Tinker, Tailor, Soldier, Spy by John le Carré book cover
Tinker, Tailor, Soldier, Spy (1974) is a grimly realistic spy thriller, which portrays the world of espionage in a dower, conflicted light. Retired spy, George Smiley, is called out of retirement to help root out a Soviet mole who has infiltrated the British secret service and betrayed many of its top agents. There are five suspects and Smiley is called upon to “spy upon the spies” as it were, unpicking the tangled web of deceit. The pursuit is far from frenetic, with long interviews and the careful scanning of paperwork driving the plot, rather than the standard thriller-fare of explosions, shoot-outs, and heart-stopping action. Le Carré, himself a former member of MI6, draws on his own experiences of the spy game, in particular the famous defection of Kim Philby, who exposed Le Carré's identity to the Russians, to create a sharply-observed, realistic spy story. Indeed, Smiley is a most unlikely hero; unable to control his adulterous wife, he is retiring, compassionate, contemplative, but quietly brilliant and possessed of an iron will.

Through the prism of the secret service, the novel explores Britain's diminishing role in the world, told from the perspective of those charged with protecting its interests. As the Empire sinks into terminal decline, England is still populated with the relics of a ruling class “trained to rule, but with nothing to run”, and the belief that the ideals of English society, of the Empire, could be maintained by the privileged elite is utterly dispelled. The novel perfectly captures the atmosphere of Britain's post-war decline, the shadow cast over a great nation as the curtain falls on its finest hour, and its struggle to accept the new order of things.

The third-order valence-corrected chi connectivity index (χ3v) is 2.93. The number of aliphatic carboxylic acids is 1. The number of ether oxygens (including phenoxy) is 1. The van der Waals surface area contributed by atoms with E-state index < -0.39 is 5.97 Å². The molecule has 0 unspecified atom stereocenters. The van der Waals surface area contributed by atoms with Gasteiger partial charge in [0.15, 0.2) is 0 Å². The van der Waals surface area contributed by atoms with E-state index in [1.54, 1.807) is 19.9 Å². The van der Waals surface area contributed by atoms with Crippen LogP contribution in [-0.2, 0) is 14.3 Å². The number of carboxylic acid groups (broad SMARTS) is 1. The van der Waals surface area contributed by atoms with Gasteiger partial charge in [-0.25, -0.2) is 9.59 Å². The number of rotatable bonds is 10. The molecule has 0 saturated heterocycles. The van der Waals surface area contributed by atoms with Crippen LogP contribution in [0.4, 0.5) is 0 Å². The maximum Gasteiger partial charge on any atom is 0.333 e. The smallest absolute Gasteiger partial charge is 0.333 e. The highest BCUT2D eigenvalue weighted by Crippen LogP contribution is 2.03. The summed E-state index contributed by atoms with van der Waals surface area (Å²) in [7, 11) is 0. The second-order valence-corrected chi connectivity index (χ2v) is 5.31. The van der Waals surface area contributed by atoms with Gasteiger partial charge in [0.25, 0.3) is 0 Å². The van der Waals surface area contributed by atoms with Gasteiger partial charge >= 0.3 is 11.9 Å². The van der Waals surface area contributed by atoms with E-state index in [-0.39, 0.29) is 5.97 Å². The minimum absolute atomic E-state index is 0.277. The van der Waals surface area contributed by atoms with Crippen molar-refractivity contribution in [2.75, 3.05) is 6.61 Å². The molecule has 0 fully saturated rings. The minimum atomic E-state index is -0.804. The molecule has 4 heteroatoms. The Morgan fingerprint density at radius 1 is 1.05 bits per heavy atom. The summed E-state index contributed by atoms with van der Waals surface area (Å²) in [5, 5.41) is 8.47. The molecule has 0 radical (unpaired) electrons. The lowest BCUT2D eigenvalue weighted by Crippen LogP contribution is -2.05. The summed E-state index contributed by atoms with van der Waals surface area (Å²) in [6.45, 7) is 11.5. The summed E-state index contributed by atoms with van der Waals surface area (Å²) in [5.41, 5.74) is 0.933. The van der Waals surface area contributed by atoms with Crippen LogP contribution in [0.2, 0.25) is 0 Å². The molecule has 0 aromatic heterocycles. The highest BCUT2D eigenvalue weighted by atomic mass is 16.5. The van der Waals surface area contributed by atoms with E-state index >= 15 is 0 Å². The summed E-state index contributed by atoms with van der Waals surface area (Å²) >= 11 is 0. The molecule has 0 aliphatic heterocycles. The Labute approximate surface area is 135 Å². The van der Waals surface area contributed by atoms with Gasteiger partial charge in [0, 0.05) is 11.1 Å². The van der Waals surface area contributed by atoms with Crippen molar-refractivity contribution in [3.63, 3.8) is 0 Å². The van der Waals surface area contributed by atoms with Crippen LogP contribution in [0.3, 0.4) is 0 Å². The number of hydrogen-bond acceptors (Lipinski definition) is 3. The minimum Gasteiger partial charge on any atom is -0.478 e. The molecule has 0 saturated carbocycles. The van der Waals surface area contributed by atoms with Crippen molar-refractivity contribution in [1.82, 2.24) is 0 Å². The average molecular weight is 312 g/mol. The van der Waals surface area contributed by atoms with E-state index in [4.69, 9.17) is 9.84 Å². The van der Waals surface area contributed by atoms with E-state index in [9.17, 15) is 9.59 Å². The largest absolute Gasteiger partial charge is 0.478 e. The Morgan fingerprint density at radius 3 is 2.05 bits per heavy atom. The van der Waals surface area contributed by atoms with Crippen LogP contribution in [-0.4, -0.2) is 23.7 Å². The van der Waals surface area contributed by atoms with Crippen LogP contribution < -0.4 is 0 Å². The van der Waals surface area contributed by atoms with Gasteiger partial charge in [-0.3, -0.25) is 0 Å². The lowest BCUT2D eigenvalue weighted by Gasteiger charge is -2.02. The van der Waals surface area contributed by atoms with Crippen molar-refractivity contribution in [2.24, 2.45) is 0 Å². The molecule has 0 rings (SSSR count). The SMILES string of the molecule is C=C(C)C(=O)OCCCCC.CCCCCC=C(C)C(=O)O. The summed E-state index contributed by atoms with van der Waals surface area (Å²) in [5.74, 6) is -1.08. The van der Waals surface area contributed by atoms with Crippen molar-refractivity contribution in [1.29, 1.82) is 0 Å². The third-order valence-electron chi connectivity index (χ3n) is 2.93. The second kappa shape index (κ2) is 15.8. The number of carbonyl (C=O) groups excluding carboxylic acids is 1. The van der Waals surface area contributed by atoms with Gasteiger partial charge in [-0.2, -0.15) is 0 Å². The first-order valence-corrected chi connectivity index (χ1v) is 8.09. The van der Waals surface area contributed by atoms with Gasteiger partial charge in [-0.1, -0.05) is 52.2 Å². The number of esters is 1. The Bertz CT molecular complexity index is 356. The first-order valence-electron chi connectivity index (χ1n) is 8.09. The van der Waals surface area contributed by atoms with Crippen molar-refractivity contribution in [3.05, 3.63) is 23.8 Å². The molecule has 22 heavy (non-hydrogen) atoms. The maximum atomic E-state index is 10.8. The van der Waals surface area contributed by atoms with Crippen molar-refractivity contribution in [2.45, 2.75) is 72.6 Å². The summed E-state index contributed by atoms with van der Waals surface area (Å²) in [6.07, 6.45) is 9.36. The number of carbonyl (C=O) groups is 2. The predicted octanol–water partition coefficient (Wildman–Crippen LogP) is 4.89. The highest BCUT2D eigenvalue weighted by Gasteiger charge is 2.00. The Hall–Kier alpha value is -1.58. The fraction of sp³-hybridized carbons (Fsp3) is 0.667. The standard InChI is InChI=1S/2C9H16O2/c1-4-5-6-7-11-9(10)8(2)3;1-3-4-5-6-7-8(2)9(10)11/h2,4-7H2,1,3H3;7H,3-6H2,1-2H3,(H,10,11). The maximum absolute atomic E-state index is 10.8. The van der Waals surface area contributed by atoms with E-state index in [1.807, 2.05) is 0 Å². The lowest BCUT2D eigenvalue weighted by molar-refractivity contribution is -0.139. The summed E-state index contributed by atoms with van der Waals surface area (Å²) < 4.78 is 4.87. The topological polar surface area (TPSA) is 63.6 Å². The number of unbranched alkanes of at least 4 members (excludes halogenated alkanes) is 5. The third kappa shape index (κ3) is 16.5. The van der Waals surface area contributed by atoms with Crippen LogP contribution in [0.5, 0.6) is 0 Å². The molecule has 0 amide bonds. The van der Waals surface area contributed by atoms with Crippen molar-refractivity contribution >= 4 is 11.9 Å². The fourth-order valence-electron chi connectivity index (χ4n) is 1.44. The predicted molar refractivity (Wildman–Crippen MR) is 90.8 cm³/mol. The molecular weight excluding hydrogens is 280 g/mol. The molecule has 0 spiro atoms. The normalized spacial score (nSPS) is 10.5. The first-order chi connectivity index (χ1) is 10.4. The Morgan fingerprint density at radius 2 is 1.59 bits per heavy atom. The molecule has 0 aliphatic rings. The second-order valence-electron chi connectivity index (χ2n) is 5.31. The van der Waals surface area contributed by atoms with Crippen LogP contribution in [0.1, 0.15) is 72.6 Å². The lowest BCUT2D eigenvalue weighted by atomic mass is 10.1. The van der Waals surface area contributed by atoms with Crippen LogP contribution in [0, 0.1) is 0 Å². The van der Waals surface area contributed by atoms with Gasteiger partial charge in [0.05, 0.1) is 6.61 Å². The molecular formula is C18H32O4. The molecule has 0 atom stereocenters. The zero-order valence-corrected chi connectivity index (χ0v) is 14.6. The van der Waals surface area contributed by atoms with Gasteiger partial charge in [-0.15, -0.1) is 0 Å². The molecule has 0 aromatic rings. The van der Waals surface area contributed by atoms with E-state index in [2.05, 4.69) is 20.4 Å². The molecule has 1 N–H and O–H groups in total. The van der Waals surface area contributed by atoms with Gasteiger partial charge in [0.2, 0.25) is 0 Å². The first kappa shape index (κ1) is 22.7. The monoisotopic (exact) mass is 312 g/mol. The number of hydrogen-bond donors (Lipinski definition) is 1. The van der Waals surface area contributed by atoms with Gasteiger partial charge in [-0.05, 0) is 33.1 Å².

The paranoia that permeated society during the Cold war is acutely drawn, and the fragile moral condition of individuals charged with protecting the nation's ideals in the time of conflict is pulled delicately apart; ethical ambivalence pervading the ethos of the secret servive, with petty politicking and one-ups-manship rife. There is a sense that no one can be trusted, and betrayal runs strong throughout the novel; the mole's betrayal of the state and the agents whose lives he offers up to the Soviets, the recurring adultery of Smiley's wife, and the betrayal of the ideal of Britishness, so corrupted by those in power.

The complexity of the story – the number of characters, code names, operations, and relationships – calls for one's keen attention, without which one can easily become lost in the tangled plot. Le Carré's writing, whilst excellent, is intelligent and demanding, and doesn't ease the situation. The characters are all beautifully crafted and, whilst retaining a very human mundanity, all display the subtle indicators of brilliance in their field, or of the vice that has brought them to their current situation. This is not action-packed thriller; there are no suave agents, seductive females, or explosive set-pieces, this real-life in all its obdurate dreariness.

Tinker, Tailor, Soldier, Spy is a rich, understated look at the world of the spy in the cold war era, but more than that it is an illustration of a nation’s grim awakening as they come to accept their decline and admit that their finest hour has passed. George Smiley bears witness to this change through the prism of the secret service, a perfect metaphor for the nation as a whole. Despite the book’s bleak reflections on life, there is a sense, at the conclusion, that the good still receive due reward, that the world is intrinsically a fair place – perhaps an ironic look back to the idealism of the empire.

I'm not quite sure how I feel about this book overall. The plot is clever, the characters are incredibly rich, and yet I found I lost track of the overarching plot and just enjoyed each scene on its own merits.

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